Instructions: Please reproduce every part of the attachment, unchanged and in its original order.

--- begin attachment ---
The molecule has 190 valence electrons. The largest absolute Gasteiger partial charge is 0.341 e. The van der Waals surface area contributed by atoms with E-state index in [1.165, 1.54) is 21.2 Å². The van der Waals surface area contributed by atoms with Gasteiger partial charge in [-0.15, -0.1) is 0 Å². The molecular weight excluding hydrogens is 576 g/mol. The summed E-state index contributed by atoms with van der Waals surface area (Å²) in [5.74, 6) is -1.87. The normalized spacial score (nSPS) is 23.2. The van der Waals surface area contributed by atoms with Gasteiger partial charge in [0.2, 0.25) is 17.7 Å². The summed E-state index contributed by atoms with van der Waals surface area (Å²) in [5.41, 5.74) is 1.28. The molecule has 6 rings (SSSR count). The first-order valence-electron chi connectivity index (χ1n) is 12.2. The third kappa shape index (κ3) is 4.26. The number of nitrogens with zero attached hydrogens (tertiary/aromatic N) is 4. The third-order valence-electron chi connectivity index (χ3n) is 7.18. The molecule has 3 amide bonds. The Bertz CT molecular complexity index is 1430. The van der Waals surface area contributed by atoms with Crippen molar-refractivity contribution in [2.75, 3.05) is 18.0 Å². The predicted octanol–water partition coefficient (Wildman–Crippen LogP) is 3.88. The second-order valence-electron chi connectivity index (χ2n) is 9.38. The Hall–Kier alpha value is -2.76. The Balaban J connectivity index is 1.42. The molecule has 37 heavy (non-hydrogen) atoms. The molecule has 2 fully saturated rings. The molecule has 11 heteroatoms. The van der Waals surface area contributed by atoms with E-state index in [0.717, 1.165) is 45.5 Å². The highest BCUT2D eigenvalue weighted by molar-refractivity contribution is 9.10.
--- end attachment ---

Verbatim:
The molecule has 190 valence electrons. The largest absolute Gasteiger partial charge is 0.341 e. The van der Waals surface area contributed by atoms with E-state index in [1.165, 1.54) is 21.2 Å². The van der Waals surface area contributed by atoms with Gasteiger partial charge in [-0.15, -0.1) is 0 Å². The molecular weight excluding hydrogens is 576 g/mol. The summed E-state index contributed by atoms with van der Waals surface area (Å²) in [5.74, 6) is -1.87. The normalized spacial score (nSPS) is 23.2. The van der Waals surface area contributed by atoms with Gasteiger partial charge in [0.2, 0.25) is 17.7 Å². The summed E-state index contributed by atoms with van der Waals surface area (Å²) in [5.41, 5.74) is 1.28. The molecule has 6 rings (SSSR count). The first-order valence-electron chi connectivity index (χ1n) is 12.2. The third kappa shape index (κ3) is 4.26. The number of nitrogens with zero attached hydrogens (tertiary/aromatic N) is 4. The third-order valence-electron chi connectivity index (χ3n) is 7.18. The molecule has 3 amide bonds. The Bertz CT molecular complexity index is 1430. The van der Waals surface area contributed by atoms with Crippen molar-refractivity contribution in [2.75, 3.05) is 18.0 Å². The predicted octanol–water partition coefficient (Wildman–Crippen LogP) is 3.88. The second-order valence-electron chi connectivity index (χ2n) is 9.38. The Hall–Kier alpha value is -2.76. The Balaban J connectivity index is 1.42. The molecule has 37 heavy (non-hydrogen) atoms. The molecule has 2 fully saturated rings. The molecule has 11 heteroatoms. The van der Waals surface area contributed by atoms with E-state index in [0.717, 1.165) is 45.5 Å². The highest BCUT2D eigenvalue weighted by molar-refractivity contribution is 9.10.